Endless Lawns

Endless-Lawns-poster-REPEndless Lawns is an example of excellent execution of a poor plan.  The problems with the production cannot be attributed to those who put together this incarnation of the play (its world premiere); the acting, set design, lighting and pacing all serve to pull an audience along effectively.  The glaring problems with Endless Lawns lie in its script.

The story places Torch and Flo – two adult daughters of a respected but debaucherous actor father – who grew up rich but now live paycheck-to-paycheck after being denied any of their father’s fortune after his passing.  He opted to financially fortify his young mistress instead – their primary point of contention with him (Flo also mentions getting scolded for smoking weed that one time).

Cary Anne Spear (left) Laurie Klatscher (right)
Cary Anne Spear (left) Laurie Klatscher (right)

Torch, the more reasonable sister, becomes engaged to Ray, her manager at K-Mart.  But this is complicated by the return of Graham (Mark D. Staley), a WASPy former lover of Torch’s – and the father of her son who was given up for adoption decades ago.  Flo, the loud, bitter and generally self-obsessed sister serves little in the way of narrative function, but luckily Cary Anne Spear is able to pull consistent audience laughs as an otherwise despicable character.

The structure of Endless Lawns makes Torch the nominal protagonist, but she is not the main character here.  The strongest force in this show is the dead actor father of the sisters, or “Daddy,” as they call him incessantly.  (There’s a chance the play uses the word more than any other in English-language history.)  Daddy is the reason Ray feels simple and inadequate.  Daddy is the lure which calls Graham back to his Connecticut hometown – the once-wealthy wanderer has pipe dreams of recovering the sisters’ fortune.  And Daddy is the implicit reason Torch is an alcoholic and Flo is a failed actress; he’s also the very explicit reason neither has any money (anymore).  The unending importance of Daddy to his daughters is especially troubling – there’s something like a familial male gaze lording over every move Endless Lawn’s female characters make.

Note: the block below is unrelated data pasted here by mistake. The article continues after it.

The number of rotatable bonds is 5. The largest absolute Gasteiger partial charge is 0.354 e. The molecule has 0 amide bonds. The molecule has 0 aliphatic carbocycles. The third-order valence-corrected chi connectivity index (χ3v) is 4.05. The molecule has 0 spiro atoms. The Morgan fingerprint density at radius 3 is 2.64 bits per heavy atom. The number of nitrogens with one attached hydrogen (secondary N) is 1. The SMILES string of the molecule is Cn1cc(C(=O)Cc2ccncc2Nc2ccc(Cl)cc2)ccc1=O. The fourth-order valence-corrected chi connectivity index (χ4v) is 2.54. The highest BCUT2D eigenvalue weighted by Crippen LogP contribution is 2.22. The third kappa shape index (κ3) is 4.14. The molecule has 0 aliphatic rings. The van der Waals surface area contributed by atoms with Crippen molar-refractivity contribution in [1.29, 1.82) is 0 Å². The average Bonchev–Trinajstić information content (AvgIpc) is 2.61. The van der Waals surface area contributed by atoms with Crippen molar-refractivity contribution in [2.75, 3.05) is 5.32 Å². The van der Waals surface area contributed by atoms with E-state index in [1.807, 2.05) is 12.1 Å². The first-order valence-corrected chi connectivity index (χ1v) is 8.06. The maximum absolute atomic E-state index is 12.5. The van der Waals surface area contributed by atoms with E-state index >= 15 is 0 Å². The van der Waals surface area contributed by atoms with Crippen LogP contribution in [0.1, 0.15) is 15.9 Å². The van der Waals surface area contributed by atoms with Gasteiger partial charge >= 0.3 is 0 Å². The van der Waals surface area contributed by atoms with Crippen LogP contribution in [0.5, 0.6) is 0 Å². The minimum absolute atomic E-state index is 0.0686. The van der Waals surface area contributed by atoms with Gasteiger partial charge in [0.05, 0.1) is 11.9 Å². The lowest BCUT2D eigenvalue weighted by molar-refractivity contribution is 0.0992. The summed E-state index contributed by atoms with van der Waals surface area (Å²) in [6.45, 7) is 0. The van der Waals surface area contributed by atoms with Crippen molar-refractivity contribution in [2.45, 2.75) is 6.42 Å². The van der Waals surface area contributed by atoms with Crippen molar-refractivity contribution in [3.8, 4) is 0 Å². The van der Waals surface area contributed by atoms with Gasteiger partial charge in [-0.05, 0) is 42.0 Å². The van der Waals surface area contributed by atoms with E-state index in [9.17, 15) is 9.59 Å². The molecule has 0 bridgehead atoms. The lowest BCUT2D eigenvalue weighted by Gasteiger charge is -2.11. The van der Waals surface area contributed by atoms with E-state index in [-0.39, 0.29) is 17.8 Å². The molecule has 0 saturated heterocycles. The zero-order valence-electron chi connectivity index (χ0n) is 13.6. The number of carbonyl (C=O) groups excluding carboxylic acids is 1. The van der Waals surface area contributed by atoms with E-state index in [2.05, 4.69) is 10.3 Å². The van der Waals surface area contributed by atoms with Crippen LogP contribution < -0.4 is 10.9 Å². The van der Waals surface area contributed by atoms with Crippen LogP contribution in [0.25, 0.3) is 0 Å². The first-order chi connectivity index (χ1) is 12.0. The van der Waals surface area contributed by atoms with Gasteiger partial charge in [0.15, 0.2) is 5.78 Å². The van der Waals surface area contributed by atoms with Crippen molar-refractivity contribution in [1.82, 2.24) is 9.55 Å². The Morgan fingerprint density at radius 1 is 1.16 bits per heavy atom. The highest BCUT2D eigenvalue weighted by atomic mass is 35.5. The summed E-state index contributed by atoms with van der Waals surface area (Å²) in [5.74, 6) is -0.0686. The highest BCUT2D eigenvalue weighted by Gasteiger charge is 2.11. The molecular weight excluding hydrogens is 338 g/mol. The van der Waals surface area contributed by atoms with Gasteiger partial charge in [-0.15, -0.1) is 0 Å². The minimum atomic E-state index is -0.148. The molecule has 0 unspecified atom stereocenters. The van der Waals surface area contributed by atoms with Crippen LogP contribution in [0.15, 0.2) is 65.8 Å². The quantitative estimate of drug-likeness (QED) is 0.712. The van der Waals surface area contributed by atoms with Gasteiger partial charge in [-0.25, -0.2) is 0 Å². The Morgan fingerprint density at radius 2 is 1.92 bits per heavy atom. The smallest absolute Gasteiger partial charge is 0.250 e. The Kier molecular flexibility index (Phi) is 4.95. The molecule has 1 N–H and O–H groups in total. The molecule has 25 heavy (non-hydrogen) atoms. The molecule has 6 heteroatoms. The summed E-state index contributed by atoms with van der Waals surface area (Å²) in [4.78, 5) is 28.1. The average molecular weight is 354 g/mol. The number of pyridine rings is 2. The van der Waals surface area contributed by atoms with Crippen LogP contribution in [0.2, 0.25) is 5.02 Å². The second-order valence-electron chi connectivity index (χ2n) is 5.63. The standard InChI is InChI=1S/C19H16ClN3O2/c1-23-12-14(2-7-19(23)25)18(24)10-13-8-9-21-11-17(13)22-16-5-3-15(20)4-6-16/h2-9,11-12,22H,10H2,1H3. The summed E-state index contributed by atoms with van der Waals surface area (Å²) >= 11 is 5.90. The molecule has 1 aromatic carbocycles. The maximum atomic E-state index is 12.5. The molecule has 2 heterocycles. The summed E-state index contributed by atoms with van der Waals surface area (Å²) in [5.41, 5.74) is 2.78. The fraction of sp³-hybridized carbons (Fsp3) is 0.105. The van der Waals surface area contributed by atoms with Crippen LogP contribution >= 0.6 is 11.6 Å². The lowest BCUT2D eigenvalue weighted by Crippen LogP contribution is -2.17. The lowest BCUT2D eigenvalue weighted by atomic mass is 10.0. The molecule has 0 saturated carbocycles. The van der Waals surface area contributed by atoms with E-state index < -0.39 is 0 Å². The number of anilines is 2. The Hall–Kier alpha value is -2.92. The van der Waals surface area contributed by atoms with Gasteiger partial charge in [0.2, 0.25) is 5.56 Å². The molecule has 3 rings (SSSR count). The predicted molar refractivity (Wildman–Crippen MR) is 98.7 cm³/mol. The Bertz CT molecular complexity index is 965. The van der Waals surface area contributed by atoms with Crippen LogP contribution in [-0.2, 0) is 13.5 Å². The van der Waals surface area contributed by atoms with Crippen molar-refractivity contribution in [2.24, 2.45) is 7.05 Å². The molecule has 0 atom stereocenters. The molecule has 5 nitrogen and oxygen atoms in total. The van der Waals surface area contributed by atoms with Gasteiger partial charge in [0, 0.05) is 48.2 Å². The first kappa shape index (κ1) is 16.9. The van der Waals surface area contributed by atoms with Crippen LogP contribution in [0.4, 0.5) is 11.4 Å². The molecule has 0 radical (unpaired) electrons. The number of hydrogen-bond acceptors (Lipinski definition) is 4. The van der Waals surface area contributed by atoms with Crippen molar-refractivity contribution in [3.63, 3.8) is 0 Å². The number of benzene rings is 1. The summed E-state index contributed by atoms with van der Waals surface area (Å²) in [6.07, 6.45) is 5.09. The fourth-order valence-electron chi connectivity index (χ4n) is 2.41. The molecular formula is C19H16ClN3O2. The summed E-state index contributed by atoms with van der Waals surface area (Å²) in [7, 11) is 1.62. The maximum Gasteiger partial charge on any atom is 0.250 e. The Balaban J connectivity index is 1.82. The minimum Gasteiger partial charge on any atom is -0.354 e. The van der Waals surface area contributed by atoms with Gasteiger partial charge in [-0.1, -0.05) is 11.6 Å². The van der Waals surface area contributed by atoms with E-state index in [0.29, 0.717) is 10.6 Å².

Jason McCune (left) Laurie Klatscher (right)
Jason McCune (left) Laurie Klatscher (right)

his obsession with Daddy not only renders the agency of the sisters nonexistent, it makes all of the living characters largely inconsequential in their actions.  Case in point is Ray – the only proletarian voice in a play that seems to be at least ostensibly interested in satirizing wealth and class – whose lines are few and futile.  This is difficult to watch, because McCune embodies Ray with a relatable lowliness reminiscent of Matthew Maher in Annie Baker’s Pulitzer-winning The Flick or Paul Giamatti in just about everything.

This is not to say that the rest of the acting is not strong.  It is.  Gregory Lehane’s directing can’t be faulted, either: the movement of the production is solid.  If you’re looking to attend a well-assembled show founded upon a reliably comfortable formula, Endless Lawns won’t disappoint you.  But when it comes to theater as message, the play functions most effectively as an argument for an inheritance tax of one-hundred percent (so as prevent future characters as entitled and loathsome as these from being presented as familiar and interesting people).

Special thanks to the Pittsburgh Playhouse for complimentary press tickets. Photo credits Jeff Swensen. Endless Lawns runs through April 12, click here for tickets and more information.